How do I get great coverage from a media interview? Just follow these 8 top tips to better interviews, all beginning with P
Prepare and plan
If you are going into an interview cold, you will never get over what you want to communicate.
If you have been given a brief for what the interviewer is hoping to cover, it’s time to prepare some major points and plan how they can be injected into the answers you give.
If you prepare and plan, you’ll have great answers that the journalist can use but that also get over what you want to say. Don’t go in unarmed and wondering. Go in with a plan.
It just comes down to manners. Mind you, it actually boils down to more that just being on time.
Nobody likes to be kept waiting on a conference call or left staring at themselves in an empty Zoom meeting. If you have a slot and you missed it, you’ve almost certainly missed your opportunity to get coverage for your messaging.
Journalists are incredibly busy, they can’t be blown out or kept waiting for no good reason.
Manners really do make the man, or woman. Be confident and respectful. Trying to impress by being brash and attempting to show superior intellect by talking down to someone will get you zero coverage.
You do not have to give away trade secrets to win over the friendship of a journalist, no matter how tempting that is.
Be informed and entertaining but resist the temptation to say anything you will later regret.
Have opinions, have a message and then combine the two to answer industry issues and you will have the golden ticket to coverage – points.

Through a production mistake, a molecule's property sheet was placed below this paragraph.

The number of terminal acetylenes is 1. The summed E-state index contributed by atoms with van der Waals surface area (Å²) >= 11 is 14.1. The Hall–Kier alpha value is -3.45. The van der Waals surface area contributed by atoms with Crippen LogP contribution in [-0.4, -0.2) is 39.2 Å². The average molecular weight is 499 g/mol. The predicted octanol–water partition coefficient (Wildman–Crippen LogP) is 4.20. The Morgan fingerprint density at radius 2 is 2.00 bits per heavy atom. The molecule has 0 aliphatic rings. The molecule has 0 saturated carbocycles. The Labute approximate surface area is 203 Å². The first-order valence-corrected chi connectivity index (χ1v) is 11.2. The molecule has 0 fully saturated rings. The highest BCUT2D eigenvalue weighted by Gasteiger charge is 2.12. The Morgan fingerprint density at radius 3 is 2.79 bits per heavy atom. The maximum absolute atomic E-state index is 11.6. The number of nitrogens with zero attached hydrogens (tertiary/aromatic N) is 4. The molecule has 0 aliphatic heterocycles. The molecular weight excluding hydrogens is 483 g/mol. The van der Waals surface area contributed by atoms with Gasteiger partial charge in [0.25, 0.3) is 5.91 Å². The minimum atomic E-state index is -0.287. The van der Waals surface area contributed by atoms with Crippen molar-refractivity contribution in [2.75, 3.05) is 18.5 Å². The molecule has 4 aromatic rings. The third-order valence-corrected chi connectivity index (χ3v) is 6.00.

It’s amazing how many times people go into interviews with no points to make. Do your research, be informed and visionary and you will be able to make your points with confidence.
It’s your job to not just make points but also be persuasive. Without being argumentative you must press a point and help the journalist to understand it and how you came to that conclusion.
Having a comment about what some people think and why that could be wrong and an alternative argument you are making could actually be right. Then give the evidence to reinforce the point. You can’t persuade without the data or the evidence.
If you can do all the above and still come over as a personable executive, you will have done very well.
Journalists love personal insights and observations, things that you have seen that underline the points you are making. Experiences that have shaped what you are saying, what you are doing in business and why you have certain insights are absolute gold dust. They are the magic ingredient to getting positive coverage.